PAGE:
Dragon

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I love you more than all the stars and will always miss you, my beautiful Barbara, your Frances xxx

I was awake at 2am and again at 3. Over-excited. Clothes were piled up ready to slip on but I wasn’t optimistic. The east coast of Australia where I live had been drenched with rain and battered by winds gusting up to 90 kilometres an hour.
Got up anyway and made hot lemon and honey drink. Offered up prayers to the Moon Goddess and in my meditation received three messages: faith, synchronicity and discernment. Faith asks me to ‘act as if’; discernment warns me never to give my power to another and to trust my gut feelings. Synchronicity reminds me to trust in divine timing and to seek out and rejoice in clues (coincidences) that show me I’m on the right track.
I was counting down the hours to the dramatic partial eclipse of a full moon at 15 degrees of Pisces exact, pre-dawn in my neck of the woods, at 4.43am, Eastern Standard Time.
The astrologer Jonathan Cainer was going to Callanish on the northwest tip of Scotland to witness the eclipse after sunset at the site where ancient astrologers created an observatory out of giant stone monoliths.
Time is indeed an artificial construct because while Jonathan was viewing the eclipse in the northern hemisphere on 7 September at 19.51 British Standard Time, I was heading out my back door to view the exact same lunar standstill at 4.43am on 8 September. We are all equal under heaven. Just as rain falls on the just and the unjust.
Wind was whipping through the gumtrees, rain prickling my face. As far as the eye could see, the sky was grey, shading to ominous black, the trees contorted by wind. I splashed through the puddles in my snow boots, past the frog pond where the chorus of females rang out followed by the low-pitched grunting of the males. At least someone was happy.
Up the hill, climbing till my lungs burned. Cold. Wet. Dark. Should I turn back? Might as well climb to the top, the highest point, 600 metres above sea level and in the middle of coastal heath.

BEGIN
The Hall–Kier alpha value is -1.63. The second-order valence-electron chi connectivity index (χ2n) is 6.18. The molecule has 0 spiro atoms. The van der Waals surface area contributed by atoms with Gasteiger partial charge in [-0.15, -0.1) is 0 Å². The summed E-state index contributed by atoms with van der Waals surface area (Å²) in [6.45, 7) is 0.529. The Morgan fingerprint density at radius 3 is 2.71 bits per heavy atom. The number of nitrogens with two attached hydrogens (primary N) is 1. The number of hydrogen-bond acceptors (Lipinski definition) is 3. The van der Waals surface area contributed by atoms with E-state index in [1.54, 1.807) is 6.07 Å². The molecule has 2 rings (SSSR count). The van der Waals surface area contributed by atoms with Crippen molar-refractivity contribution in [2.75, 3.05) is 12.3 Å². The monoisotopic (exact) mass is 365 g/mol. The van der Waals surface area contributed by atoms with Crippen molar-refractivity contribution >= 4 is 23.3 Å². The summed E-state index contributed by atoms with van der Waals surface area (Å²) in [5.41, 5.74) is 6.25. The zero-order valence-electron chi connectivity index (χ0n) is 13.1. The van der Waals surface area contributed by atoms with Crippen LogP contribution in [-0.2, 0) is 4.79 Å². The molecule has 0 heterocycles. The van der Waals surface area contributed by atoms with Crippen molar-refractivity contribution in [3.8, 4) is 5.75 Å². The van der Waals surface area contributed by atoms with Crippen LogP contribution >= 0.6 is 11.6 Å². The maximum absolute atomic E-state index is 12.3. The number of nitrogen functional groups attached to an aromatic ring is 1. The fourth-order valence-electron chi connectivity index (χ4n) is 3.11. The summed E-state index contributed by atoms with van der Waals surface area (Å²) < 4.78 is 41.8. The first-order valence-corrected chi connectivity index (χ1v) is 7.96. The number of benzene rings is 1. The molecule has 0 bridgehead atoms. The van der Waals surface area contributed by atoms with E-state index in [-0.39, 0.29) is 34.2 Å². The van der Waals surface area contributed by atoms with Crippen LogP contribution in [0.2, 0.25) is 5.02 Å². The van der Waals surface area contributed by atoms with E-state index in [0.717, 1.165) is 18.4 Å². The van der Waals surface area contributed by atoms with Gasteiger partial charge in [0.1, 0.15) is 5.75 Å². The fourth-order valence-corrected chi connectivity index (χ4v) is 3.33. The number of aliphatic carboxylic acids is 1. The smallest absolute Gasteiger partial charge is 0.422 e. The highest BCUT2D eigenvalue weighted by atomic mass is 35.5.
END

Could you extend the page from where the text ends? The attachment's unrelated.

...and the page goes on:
Sat on a large round sandstone boulder and looked up to the blank sky where I could see the feeble light from one star and a smudge of brightness that was probably my moon. Oh well.
I pulled off my rain hood all the better to enjoy the wind in my face.
Faith: I know the moon is behind the dark clouds and just because I can’t see her doesn’t mean she’s not there. Present but behind the veil. My cold fingers feel the binoculars, redundant in my pocket.
Then, majestically, the clouds started to roll back like giant grey curtains and I glimpsed the moon in all her golden glory. The curtain lifted some more and there in a crystal-clear sky she was magnificent and almost round except where the eclipse had taken out a bite. Yellow as a tiger’s eye.
I was shot though with delight; my faith rewarded: It was magical that in the whole dark, roiling expanse of black sky was just this one window dotted with stars and crowned with the full moon. Exactly overhead. She moved like a grand ship on the wide ocean and disappeared behind some filmy clouds only to appear and reappear twice more, causing my heart to leap in my breast on each occasion as she lit up my world.
I thought of Jonathan and of all of us joined in this ritual across the globe at exactly the same moment and after making my own petitions, I prayed for peace and love and tolerance to drench the earth.
The wonderful moon in Pisces headed towards a great dark mass that formed a dragon’s head and opened its maw and swallowed her. The show was over. Fade to grey.
It began to rain again and the wind rose up and I was forever changed.

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